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Life as Jamie Knows It: An Exceptional Child Grows Up

by Michael Berube

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This review was written for LibraryThing Early Reviewers.
Reading Michael Berube's second book, I found that his writing style was accessible and conversational, while also dispensing quite a bit of information about disability studies - in a way that a non-academic could easily understand. I especially appreciated this, as I started the book having not read his first book about life with his son, Jamie, and knowing virtually nothing about Down's syndrome - or rather just enough to be misinformed!

While I am sure that there is a rather wide continuum of "disability" and ablilty among persons Down's syndrome, I felt foolish that had never considered how intellectually curious, emotionally sensitive, and "able" those individuals COULD be. If for nothing other than debunking my preconceived ideas in that area, the book is a tremendous gift to the reader.

The sensitivity that Berube shows regarding what Jamie would or would not like to be included in the book was also important, as it reminds the reader that Jamie is not simply the passive subject of his father's memoir/commentary on disability. I also had to chuckle, as the mother of 14-year-old twins, when, in observing that Jamie requires some reminding about maintaining personal hygiene, Berube observes that this is "very much like every American male teenager" - TOO true! ( )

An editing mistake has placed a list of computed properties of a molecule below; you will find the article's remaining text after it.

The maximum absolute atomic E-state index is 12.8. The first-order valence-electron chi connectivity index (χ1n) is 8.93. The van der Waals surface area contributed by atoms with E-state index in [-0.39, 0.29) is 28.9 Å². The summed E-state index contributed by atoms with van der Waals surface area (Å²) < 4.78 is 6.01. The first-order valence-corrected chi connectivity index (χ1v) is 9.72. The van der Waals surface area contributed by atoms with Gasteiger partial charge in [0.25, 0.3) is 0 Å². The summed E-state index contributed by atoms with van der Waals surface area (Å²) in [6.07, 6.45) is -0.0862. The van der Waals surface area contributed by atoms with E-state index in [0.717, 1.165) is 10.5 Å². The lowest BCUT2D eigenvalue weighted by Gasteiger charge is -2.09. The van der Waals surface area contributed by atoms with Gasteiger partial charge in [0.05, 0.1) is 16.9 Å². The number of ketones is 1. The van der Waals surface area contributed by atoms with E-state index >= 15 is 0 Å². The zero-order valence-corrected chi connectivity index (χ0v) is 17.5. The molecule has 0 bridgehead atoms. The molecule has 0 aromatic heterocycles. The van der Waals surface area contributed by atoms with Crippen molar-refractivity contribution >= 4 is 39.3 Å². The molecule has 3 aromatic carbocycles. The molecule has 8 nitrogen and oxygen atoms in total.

vasquirrel | Nov 25, 2016 |
This review was written for LibraryThing Early Reviewers.
As a teacher of exceptional young adults, I enjoyed reading this book about the life of an interesting and thoughtful young man. Aside from the accounts of Jamie's life and activities, there are parts of the book that made me think about more than just the life of a young man with Downs but about the lives of my two grown sons and indeed my life. What is important, after all? I want everyone to see my students for the people they are, not through the lens of their disabilities. I enjoyed meeting Jamie through these pages and hearing about what he thinks about many things. ( )
  hobbitprincess | Nov 17, 2016 |
This review was written for LibraryThing Early Reviewers.
Life as Jamie Knows It is part sharing of Jamie's life experience and a general outline of how disability and society should interact. Prior to reading this book I thought that it would be more of a memoir. While I would have enjoyed reading more about Jamie and learning more about his specific experiences and life, it was a good mix of stories and factual/sociological commentary.
After reading this book, I now see it as more of a scholarly review than a traditional memoir. Bérubé organized the book with each chapter discussing a central theme such as health or school.
  n_cat | Nov 1, 2016 |
This review was written for LibraryThing Early Reviewers.
Inspirational, heartwarming, feel good describes Life as Jamie Knows It. I love this book. The author writes about his son, Jamie, from age 10 to 23, who has Down syndrome. It is a heartwarming book that shows the give and take and the love between Jamie and the whole family. The great thing about this book, besides the love that comes through every page, is that the reader learns that those with Down syndrome are no different than those without Down syndrome, except for one thing...they have an extra chromosome. Jamie loves life and his family loves life with Jamie. ( )